The Saudi MOH has, in the past few hours, posted two updates (Jan 8th & 9th) on their daily MERS reporting site, announcing 4 new cases and 1 death of a previously announced case from late December.
The fatal case - from Riyadh - was originally reported on December 28th, and listed in stable condition.Yesterday's Saudi MOH report shows two new primary (direct contact with camels) cases, one in Buraidah, and the other in Najran - along with the above mentioned fatality.
Today, 2 more cases were announced, 1 primary case (no listed exposure) in the Eastern Province, and 1 secondary HCW in Riyadh - both currently listed in stable condition.
Riyadh - since the first of the year - has admitted three locally acquired MERS cases, which appears the likely source of today's announced Health Care Worker's infection.
We've seen some very large nosocomial outbreaks in the past - sometimes involving hundreds of patients and HCWs across multiple facilities (see EID Journal: Large Hospital Outbreak Of MERS-CoV - Jeddah, Saudi Arabia, 2014).
Once common, over the past couple of years the Saudis appear to have gotten better at MERS infection control and have done a much better job of containing those hospital outbreaks that have occurred.In May-June of 2017, however, a 3-hospital outbreak in Riyadh produced 48 cases in less than a month (see chart below), with at least six fatalities.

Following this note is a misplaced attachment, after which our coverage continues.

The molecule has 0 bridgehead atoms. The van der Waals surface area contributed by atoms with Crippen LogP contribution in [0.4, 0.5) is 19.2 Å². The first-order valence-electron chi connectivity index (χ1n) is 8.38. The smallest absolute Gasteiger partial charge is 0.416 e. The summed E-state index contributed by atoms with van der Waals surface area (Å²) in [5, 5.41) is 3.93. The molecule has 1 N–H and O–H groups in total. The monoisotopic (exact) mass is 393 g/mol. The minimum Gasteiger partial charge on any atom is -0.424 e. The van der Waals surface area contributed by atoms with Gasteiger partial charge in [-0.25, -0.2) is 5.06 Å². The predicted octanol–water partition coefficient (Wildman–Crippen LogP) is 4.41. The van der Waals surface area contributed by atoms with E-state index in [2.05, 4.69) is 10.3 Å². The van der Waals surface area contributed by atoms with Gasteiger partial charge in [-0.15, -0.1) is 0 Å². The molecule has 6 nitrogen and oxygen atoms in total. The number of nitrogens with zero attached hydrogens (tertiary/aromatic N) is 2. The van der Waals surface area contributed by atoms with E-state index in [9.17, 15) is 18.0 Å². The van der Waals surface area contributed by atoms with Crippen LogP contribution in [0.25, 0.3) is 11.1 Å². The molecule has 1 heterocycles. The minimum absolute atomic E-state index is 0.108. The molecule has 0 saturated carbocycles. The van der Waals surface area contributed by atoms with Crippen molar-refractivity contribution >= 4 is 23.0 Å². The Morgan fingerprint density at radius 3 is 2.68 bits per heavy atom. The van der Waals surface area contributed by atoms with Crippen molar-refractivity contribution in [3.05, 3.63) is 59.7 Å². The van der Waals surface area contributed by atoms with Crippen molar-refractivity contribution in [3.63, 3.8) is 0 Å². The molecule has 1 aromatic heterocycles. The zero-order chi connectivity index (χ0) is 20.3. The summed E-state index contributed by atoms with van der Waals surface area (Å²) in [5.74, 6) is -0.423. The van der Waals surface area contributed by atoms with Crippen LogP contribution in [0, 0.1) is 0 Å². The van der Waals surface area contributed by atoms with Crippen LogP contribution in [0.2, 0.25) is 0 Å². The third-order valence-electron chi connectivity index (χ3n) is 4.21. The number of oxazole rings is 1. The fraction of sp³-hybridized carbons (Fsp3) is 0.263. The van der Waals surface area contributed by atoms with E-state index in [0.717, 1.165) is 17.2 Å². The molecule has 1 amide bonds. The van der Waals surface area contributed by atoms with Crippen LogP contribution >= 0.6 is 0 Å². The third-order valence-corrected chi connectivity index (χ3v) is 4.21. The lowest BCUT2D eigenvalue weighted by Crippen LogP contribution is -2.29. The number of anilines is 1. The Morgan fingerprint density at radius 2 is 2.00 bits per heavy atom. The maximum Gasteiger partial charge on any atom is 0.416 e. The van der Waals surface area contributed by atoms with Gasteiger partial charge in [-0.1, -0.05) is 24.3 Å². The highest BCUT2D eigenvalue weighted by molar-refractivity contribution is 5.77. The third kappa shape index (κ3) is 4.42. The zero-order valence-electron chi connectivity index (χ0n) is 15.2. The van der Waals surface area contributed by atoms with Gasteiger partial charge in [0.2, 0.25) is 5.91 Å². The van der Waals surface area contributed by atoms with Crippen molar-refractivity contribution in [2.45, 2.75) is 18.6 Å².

More than half of the cases were listed as asymptomatic, discovered during the testing of contacts, which helps to explain the low case fatality rate (CFR).
Over the past couple of years we've seen a sharp rise in the number of asymptomatic MERS cases reported - possibly due to better contact testing (see Saudi MOH On KKUH MERS Outbreak & Increased Asymptomatic Detections).Exactly how much of a role asymptomatic carriers play in the spread of MERS remains a mystery, but it is worth noting that large nosocomial outbreaks (see here, here, and here) have been less common since the Saudis began to follow the WHO Guidance On The Management Of Asymptomatic MERS Cases in late 2015.
We'll be watching to see if that favorable trend continues in 2018.